Wednesday, 22 May 2013

Raising money when times are hard

Attended a very good session of the fundraising consultants where trusts large and small told us in no uncertain terms what we're doing wrong. Interesting much of what was said has a resonance whether you are talking to a grant maker, an individual, a corporate or even a major gift prospect. So here are my top ten tips, not in any particular order, courtesy of Clare Thomas, Shirley Scott and Gaynor Humphreys.

!. There is increasing demand for(and in places reducing supply of) funds so do even more research to match your needs with theirs.

2. Everyone loves a project so always find appropriate ways of describing what needs to be funded, but be honest.
3. There is a growing understand of and appetite for social investment and even loan finance. So be bold, creative and take, calculated, risks.

4. People are thinking more strategically so help them to think about medium term goals and objectives. Those are usually more measurable which brings us neatly to.......

5. Make it measureable. Find the right measures of outcome and impact and make sure you report successes and failures.

6. Nobody wants to fund "replacement" funding especially where it is a result of cutbacks (government or previous funders) so look to capacity building and even restructing where cuts will mean changes, downsizing, consolidation. However you can be creative and positive about how these changes will deliver different outcomes.

7. Always look to maximise the impact of the investment being made. That doesn't mean hiding fundraising costs, quite the opposite. Be up front about the whole pound, the sustainable nature of the work and how the investment will make a measureable difference.

8. Really interestingly many grantmakers are reporting reduced levels of good applications though many are seeing more spam, spray and scattergun approaches. Back to more research and appropriate asks. There is money out there and this is backed by Joe Saxton's research from the "Charity Awareness Monitor".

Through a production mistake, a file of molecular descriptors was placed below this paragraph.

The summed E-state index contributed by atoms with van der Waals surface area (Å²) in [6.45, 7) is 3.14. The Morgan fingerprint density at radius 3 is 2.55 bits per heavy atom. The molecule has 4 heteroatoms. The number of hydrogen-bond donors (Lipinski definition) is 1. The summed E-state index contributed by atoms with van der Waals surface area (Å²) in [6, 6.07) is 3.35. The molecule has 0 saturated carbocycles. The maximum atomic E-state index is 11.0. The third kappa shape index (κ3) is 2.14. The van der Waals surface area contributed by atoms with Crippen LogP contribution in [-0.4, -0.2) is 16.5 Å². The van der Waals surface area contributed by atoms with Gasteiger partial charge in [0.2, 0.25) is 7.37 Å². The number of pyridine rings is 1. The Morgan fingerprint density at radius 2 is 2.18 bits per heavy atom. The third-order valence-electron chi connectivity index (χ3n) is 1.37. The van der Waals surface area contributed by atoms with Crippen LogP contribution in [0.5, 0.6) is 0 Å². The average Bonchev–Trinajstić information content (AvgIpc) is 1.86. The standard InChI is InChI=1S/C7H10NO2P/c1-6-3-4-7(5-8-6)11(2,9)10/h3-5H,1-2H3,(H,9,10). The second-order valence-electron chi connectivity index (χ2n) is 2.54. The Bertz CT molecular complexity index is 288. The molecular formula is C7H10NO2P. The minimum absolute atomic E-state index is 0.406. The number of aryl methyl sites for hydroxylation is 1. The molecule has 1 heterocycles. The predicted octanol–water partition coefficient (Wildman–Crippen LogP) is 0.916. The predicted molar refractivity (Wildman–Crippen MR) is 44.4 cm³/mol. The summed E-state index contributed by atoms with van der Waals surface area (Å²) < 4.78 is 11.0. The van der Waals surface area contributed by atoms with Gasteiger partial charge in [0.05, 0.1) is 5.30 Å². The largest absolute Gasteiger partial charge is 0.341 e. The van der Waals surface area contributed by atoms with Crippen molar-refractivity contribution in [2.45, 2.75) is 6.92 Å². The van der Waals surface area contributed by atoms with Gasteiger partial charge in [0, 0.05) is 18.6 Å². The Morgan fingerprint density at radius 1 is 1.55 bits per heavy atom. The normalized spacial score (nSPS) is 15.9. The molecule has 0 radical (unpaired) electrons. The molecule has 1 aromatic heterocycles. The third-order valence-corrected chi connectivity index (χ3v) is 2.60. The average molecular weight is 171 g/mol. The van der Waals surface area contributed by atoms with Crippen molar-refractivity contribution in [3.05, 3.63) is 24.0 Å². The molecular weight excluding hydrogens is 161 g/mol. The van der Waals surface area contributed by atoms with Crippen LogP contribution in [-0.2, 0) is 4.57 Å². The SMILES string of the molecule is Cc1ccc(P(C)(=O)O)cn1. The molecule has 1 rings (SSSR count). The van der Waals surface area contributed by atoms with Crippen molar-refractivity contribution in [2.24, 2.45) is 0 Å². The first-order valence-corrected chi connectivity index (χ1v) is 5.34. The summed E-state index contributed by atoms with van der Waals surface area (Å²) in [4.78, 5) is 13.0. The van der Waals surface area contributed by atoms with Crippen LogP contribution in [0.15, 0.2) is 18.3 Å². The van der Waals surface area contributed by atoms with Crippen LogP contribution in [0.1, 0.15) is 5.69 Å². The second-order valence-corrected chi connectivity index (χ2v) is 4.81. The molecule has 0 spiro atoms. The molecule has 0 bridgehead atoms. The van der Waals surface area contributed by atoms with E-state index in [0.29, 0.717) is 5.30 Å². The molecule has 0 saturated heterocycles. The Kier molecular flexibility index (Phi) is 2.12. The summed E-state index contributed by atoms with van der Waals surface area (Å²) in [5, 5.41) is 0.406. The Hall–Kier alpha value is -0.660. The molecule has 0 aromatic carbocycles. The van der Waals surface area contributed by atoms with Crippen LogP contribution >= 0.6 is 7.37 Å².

9. Whilst Corporate giving is in decline and trust giving is fairly static the lottery funds are increasing. Sometimes the obvious is the right course of action but only after you've done your homework.

10. I lied I just like the alliteration. Though my all time top tip is still relevant. Be curious and ask questions. There are no idiot questions, only ignorance for five minutes or a lifetime.

Let me know if you've got a hot tip to add.

Wednesday, 8 May 2013

Oh what a circus, oh what a farce......... (with apologies to Tim Rice)

What a complete and utter farce!

A certain group of fundraisers attempted rather pathetically to organise a seminar in a business school. Perhaps they'd have had more success in the proverbial brewery, though I rather doubt it.

Instead of first come first served for tickets we were all invited to sign up and wait for the ticket allocation. I got my confirmation to attend (I thought) a few days ago. Ah.... but that was not the right list. Apparently tickets had been allocated to a few lucky takers and the rest of us (quite a few) were turned away having spent hours getting there! Paying customers, turned away. Is that any way to run an event?

You might think that, as an events fundraiser (we were after all paying for the event) you'd say yippy get a bigger room, another venue, but somehow pack them in. OR, at the very least, have the sense to let people know that the event was over-subscribed and please, don't waste your time coming.

If you can't run a seminar for a few dozen interested fundraisers, what hope is there of persuading major givers to part with their (mostly) hard earned cash. to paraphrase Charlie Brown, I weep for my generation!